Article

Benjamin Banneker Park Renovation

Project Description
The National Park Service has undertaken a project to restore Benjamin Banneker Park. The $1.1 million project is expected to be completed by May 2021 and includes:
  • Repair, updating and optimizing the fountain, including the peps and filtration system
  • Repair and cleaning of the masonry
  • Replacement of trees while installing a deeper soil system that will better capture runoff and maintain the health of the new trees
The fountain repair includes replacement of the fountain jet ring, installation of a new filter, replacement of the return pipes in the mechanical room, and installation of a nanobubble water treatment system, which will use microscopic oxygen bubbles to clean the water without the use of traditional chemicals like chlorine.

The project will replace all of the London Plane trees on site, as well as the subgrade soil surrounding the trees. The compacted soil beneath the block pavers will be replaced with a structural soil system specially designed by Cornell University. The new system is a mixture of gravel and soil that allows and encourages root growth while still being able to withstand the compression requirements for a paved surface. The new soil should greatly extend the life expectancy of trees on the site, which currently are replaced every 5-10 years.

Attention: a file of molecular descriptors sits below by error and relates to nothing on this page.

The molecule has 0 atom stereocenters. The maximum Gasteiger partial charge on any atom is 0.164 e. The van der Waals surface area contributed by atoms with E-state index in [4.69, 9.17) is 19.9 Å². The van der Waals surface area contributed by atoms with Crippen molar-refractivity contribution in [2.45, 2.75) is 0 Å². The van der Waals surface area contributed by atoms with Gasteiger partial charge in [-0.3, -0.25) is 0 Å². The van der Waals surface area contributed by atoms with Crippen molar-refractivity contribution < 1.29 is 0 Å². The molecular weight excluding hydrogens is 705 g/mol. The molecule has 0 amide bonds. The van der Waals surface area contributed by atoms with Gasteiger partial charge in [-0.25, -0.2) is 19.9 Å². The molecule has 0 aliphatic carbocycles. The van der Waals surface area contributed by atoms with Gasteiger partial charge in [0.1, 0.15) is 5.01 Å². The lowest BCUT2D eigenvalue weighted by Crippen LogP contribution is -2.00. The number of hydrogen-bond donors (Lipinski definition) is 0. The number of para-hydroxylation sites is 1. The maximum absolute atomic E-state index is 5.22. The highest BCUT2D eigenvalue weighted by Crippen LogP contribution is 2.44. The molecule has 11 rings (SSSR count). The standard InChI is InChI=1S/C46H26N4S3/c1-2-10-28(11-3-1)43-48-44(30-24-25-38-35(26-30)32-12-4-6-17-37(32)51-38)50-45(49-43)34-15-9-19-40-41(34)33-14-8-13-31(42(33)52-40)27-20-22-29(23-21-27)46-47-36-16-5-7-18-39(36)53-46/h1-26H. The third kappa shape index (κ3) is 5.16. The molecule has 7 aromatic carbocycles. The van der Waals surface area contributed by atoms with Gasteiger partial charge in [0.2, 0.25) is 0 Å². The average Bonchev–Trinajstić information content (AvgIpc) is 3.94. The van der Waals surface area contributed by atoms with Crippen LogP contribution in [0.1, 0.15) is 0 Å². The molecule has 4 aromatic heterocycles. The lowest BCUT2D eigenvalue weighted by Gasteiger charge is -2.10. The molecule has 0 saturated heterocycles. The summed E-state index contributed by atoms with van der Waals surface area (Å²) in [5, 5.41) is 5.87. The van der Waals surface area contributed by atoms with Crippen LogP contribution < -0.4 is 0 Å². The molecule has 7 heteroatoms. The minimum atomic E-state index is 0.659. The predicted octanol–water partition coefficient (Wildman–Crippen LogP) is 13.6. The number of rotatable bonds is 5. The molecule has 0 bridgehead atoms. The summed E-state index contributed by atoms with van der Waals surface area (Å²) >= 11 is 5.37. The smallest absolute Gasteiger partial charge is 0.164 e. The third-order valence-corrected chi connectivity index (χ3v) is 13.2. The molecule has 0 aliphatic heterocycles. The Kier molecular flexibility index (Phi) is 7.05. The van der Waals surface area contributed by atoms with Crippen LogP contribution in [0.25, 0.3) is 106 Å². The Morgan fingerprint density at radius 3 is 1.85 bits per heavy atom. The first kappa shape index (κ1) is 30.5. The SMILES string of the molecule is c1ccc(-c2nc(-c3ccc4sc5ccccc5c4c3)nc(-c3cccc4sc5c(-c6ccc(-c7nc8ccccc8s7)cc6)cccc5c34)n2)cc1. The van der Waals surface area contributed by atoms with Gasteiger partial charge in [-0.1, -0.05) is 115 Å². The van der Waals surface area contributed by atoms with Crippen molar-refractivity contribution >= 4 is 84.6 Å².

The plaza around the fountain will be closed for the duration of the work for safety reasons. But there will be no street closures, and the grassy areas and the stairway that provides access to the waterway will remain open.

The $1.1 million project is being funded in part due to a $400,000 donation from the Milton and Tamar Maltz Family Foundation, which was matched by the National Park Service Centennial Challenge program.

Located at the end of L’Enfant Plaza overlooking the Wharf in Southwest DC, the eight-acre Benjamin Banneker Park commemorates the African American scientist, surveyor and author who assisted in the survey of the original boundaries of the District of Columbia. The park was designed by Dan Kiley, among the most influential post-modern landscape architects of the 20th century. Among Kiley’s other more than 1,000 designs are Jefferson National Expansion Memorial in St. Louis, Independence Mall in Philadelphia, and Constitution Gardens on the National Mall.

National Mall and Memorial Parks